Now we come to #1 and #5 – in both of These Luke actually does have access to early sayings material. One problem for me is we failed to find distinct vocabulary profiles when looking at your proposed Matthew and sQ sections. This is not proof that this hypothesis is wrong, but we did fail to support it, which lessens my confidence. But we also disagree on the interpretation of sayings in Mark, the salt and light sayings in particular. I personally am convinced that these sayings in Mark are more original than their Matthew/Luke versions. Thus I would tend to reject these hypotheses for this reason.

      #6 then is the surviving hypothesis, at least for me.

      Dave Gentile
      Riverside, IL
    • Dave Gentile
      ... Dave: Better , is a subjective judgment. Personally I d prefer a version without the fire and brimstone, but that s just my subjective judgment.
      Message 34 of 34 , May 15, 2009

        > Dave,
        > What you propose is clearly not impossible. But it is certainly not as good
        > as the original. What you present here is a brief general call to
        > repentance, followed by scenarios of people eager to repent. In our extant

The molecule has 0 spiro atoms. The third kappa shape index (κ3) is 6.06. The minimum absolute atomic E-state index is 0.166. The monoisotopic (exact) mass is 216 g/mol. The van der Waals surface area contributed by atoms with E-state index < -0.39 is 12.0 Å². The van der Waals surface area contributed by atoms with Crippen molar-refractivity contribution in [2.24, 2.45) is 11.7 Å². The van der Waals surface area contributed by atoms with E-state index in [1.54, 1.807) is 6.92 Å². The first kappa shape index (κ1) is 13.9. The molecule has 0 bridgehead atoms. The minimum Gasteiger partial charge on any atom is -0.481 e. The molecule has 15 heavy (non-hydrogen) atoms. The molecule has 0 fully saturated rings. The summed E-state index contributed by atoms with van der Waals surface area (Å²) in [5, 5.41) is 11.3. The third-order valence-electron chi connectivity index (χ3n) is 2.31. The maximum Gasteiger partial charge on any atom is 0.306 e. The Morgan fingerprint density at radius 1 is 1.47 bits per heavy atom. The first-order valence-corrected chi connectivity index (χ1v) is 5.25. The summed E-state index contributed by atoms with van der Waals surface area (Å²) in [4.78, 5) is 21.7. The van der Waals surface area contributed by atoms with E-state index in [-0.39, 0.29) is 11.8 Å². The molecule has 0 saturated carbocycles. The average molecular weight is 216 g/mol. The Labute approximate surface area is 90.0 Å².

> Luke there is a warning of wrath and fire, so that by verse 10 one can sense
        > the crowds feeling guilty and ready to make amends. It parallels an
        > evangelistic meeting where there is a lengthy build-up of emotion before a
        > challenge to commitment. Luke was a good storyteller!


        'Better', is a subjective judgment. Personally I'd prefer a version without the fire and brimstone, but that's just my subjective judgment.

        Consistency, and sticking with a theme is a less subjective measure.


        > But there remains the jump in the opposite direction, between verses 3 & 4.
        > In the extant text vv. 4-6 represent a temporary departure from the theme of
        > repentance so that Luke can portray the Jewish scriptures as hinting at the
        > salvation of the Gentiles (v.6).

        I really don't see this as much of a jump, if any. v3 mentions forgiveness (group not named), and the quote from Isaiah's 'punchline' is about salvation (for all). "Forgiveness -> salvation" seems like theme continuity to me.

        I've not had a chance to look at the rest yet. Probably Tuesday, if not before then.